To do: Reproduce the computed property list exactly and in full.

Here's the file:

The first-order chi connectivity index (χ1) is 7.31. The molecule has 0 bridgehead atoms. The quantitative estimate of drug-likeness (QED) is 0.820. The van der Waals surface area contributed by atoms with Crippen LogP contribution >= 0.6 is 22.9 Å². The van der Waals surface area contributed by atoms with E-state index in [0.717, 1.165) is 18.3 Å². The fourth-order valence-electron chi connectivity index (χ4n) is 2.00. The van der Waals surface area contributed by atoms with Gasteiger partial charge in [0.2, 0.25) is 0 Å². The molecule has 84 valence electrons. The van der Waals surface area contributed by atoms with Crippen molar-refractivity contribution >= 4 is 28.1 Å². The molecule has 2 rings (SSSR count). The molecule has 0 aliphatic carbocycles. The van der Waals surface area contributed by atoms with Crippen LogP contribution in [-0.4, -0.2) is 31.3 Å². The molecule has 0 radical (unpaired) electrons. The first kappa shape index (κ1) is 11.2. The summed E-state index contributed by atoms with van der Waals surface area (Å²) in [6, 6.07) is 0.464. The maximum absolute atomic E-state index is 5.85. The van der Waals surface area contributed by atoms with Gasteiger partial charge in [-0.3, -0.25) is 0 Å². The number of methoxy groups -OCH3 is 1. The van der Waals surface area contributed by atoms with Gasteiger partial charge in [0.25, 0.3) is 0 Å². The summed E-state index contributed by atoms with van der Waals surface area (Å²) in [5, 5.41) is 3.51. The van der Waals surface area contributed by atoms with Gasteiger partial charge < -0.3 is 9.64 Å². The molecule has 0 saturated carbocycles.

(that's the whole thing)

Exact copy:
The first-order chi connectivity index (χ1) is 7.31. The molecule has 0 bridgehead atoms. The quantitative estimate of drug-likeness (QED) is 0.820. The van der Waals surface area contributed by atoms with Crippen LogP contribution >= 0.6 is 22.9 Å². The van der Waals surface area contributed by atoms with E-state index in [0.717, 1.165) is 18.3 Å². The fourth-order valence-electron chi connectivity index (χ4n) is 2.00. The van der Waals surface area contributed by atoms with Gasteiger partial charge in [0.2, 0.25) is 0 Å². The molecule has 84 valence electrons. The van der Waals surface area contributed by atoms with Crippen molar-refractivity contribution >= 4 is 28.1 Å². The molecule has 2 rings (SSSR count). The molecule has 0 aliphatic carbocycles. The van der Waals surface area contributed by atoms with Crippen LogP contribution in [-0.4, -0.2) is 31.3 Å². The molecule has 0 radical (unpaired) electrons. The first kappa shape index (κ1) is 11.2. The summed E-state index contributed by atoms with van der Waals surface area (Å²) in [6, 6.07) is 0.464. The maximum absolute atomic E-state index is 5.85. The van der Waals surface area contributed by atoms with Gasteiger partial charge in [-0.3, -0.25) is 0 Å². The number of methoxy groups -OCH3 is 1. The van der Waals surface area contributed by atoms with Gasteiger partial charge in [0.25, 0.3) is 0 Å². The summed E-state index contributed by atoms with van der Waals surface area (Å²) in [5, 5.41) is 3.51. The van der Waals surface area contributed by atoms with Gasteiger partial charge < -0.3 is 9.64 Å². The molecule has 0 saturated carbocycles.